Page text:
In terms of talent, it has been an interesting year. Advertising is no longer the same kind of talent pool. So, our retail practice, which is very large and significant, has a former head of a big telecom major. Our e-commerce vertical is headed by someone who has been a marketing head in an e-commerce company. Our digital lead comes with the e-commerce background. That’s the depth of talent quality that our clients look forward to.
What is going to be the growth engine for the agency next year?
Looking into partnerships to strengthen artificial intelligence (AI) and developing content capabilities will be our next growth engine as we aim to continue to drive our digital capabilities.
What goals have you set aside for Cheil?
Adding more capabilities and specialism is our goal. We will continue to strengthen our design capability, which goes beyond brand manuals, guidelines and retail design. We are looking forward to add more specialism in the digital area. We will look at the next level of business solutions with big data and how AI can be harnessed. Talent with domain expertise will be on our goal list. We will continue to build our planning capability with insight mining from not just conventional research or ethnography but from big data analytics. As of now, our ATL and digital planners work in teams and that gives us a powerful edge. One thing that we are not going to change is the way of telling stories. The format, place or the medium might change but creative power of ideas will be continued.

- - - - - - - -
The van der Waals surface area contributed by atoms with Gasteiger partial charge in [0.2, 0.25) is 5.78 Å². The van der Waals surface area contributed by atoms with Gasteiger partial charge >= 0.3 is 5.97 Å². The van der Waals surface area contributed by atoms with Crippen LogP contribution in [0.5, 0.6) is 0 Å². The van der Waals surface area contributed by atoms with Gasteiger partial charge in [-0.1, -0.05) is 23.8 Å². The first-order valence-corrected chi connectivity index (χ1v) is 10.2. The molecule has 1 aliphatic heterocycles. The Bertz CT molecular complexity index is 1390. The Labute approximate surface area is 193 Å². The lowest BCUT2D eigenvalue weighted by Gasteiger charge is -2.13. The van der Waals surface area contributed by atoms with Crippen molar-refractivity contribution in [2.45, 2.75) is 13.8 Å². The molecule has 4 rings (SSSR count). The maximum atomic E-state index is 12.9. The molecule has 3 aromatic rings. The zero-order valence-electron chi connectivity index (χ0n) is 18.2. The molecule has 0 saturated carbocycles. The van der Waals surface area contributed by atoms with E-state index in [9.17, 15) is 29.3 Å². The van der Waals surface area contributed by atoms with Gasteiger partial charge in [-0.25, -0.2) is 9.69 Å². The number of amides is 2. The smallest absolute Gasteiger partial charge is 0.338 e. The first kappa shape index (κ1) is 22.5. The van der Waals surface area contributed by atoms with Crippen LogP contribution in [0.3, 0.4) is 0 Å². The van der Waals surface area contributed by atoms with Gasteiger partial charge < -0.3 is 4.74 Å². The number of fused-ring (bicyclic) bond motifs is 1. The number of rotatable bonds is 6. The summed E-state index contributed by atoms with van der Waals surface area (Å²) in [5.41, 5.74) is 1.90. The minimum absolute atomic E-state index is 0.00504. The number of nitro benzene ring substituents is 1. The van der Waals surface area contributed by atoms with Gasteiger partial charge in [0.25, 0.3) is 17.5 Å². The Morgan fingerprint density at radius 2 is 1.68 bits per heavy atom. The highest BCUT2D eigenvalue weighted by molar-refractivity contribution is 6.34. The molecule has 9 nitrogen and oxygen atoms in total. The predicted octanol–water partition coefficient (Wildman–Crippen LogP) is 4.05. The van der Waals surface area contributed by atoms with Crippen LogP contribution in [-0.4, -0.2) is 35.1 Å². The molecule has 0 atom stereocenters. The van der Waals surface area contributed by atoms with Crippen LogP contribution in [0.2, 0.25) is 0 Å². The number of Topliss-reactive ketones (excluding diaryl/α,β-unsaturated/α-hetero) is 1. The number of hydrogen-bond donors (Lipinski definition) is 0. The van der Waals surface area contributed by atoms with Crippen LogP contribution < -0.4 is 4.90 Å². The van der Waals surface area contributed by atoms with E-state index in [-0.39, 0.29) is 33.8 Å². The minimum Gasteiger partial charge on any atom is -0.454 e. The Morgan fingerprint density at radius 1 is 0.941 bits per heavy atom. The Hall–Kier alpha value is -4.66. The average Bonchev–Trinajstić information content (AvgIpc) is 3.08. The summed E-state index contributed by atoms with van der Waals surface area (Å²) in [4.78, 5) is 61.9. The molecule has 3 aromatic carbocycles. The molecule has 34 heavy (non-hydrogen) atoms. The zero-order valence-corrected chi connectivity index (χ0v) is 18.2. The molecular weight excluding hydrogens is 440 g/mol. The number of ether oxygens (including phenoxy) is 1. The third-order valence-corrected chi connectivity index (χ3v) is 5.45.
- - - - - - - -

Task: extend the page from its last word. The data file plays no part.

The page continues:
How much does digital contribute to your overall revenues?
Unlike other agencies, we are completely integrated. As far as revenue is concerned, it is one number for us. The overall communication and marketing industry’s growth in digital in 2018 is supposed to be 30% against 11-12% in traditional advertising. Considering digital will be a very important growth driver and our focus on digital capabilities is larger.
You won over 50 global awards this year. Has it given Cheil an edge when it comes to winning mandates?